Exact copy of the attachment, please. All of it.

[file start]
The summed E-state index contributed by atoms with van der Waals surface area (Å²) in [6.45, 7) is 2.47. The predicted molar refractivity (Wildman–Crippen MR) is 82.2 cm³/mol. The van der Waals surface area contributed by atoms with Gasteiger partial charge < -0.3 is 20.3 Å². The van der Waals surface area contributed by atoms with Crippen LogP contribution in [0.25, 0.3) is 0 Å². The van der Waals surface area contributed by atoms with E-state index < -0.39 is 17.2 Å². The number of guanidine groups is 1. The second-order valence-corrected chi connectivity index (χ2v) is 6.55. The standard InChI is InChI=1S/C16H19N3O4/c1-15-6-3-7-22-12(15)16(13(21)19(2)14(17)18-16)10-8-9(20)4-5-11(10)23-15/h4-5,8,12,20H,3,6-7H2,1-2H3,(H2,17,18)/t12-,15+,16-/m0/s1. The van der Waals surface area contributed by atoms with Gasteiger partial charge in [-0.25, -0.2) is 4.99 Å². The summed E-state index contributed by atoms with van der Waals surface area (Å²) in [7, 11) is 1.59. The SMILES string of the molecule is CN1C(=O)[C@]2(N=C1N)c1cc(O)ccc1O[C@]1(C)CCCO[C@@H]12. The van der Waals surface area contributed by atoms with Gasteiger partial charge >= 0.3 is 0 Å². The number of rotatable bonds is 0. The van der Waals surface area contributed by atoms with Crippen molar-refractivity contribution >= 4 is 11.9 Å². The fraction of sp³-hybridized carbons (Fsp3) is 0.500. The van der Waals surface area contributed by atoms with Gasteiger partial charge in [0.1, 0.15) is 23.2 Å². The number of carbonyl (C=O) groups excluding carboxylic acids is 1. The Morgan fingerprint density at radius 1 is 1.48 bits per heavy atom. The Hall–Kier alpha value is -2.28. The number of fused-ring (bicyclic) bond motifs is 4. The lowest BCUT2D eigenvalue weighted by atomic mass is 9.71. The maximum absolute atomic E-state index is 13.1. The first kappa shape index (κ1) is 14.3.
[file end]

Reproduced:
The summed E-state index contributed by atoms with van der Waals surface area (Å²) in [6.45, 7) is 2.47. The predicted molar refractivity (Wildman–Crippen MR) is 82.2 cm³/mol. The van der Waals surface area contributed by atoms with Gasteiger partial charge < -0.3 is 20.3 Å². The van der Waals surface area contributed by atoms with Crippen LogP contribution in [0.25, 0.3) is 0 Å². The van der Waals surface area contributed by atoms with E-state index < -0.39 is 17.2 Å². The number of guanidine groups is 1. The second-order valence-corrected chi connectivity index (χ2v) is 6.55. The standard InChI is InChI=1S/C16H19N3O4/c1-15-6-3-7-22-12(15)16(13(21)19(2)14(17)18-16)10-8-9(20)4-5-11(10)23-15/h4-5,8,12,20H,3,6-7H2,1-2H3,(H2,17,18)/t12-,15+,16-/m0/s1. The van der Waals surface area contributed by atoms with Gasteiger partial charge in [-0.25, -0.2) is 4.99 Å². The summed E-state index contributed by atoms with van der Waals surface area (Å²) in [7, 11) is 1.59. The SMILES string of the molecule is CN1C(=O)[C@]2(N=C1N)c1cc(O)ccc1O[C@]1(C)CCCO[C@@H]12. The van der Waals surface area contributed by atoms with Gasteiger partial charge >= 0.3 is 0 Å². The number of rotatable bonds is 0. The van der Waals surface area contributed by atoms with Crippen molar-refractivity contribution >= 4 is 11.9 Å². The fraction of sp³-hybridized carbons (Fsp3) is 0.500. The van der Waals surface area contributed by atoms with Gasteiger partial charge in [0.1, 0.15) is 23.2 Å². The number of carbonyl (C=O) groups excluding carboxylic acids is 1. The Morgan fingerprint density at radius 1 is 1.48 bits per heavy atom. The Hall–Kier alpha value is -2.28. The number of fused-ring (bicyclic) bond motifs is 4. The lowest BCUT2D eigenvalue weighted by atomic mass is 9.71. The maximum absolute atomic E-state index is 13.1. The first kappa shape index (κ1) is 14.3.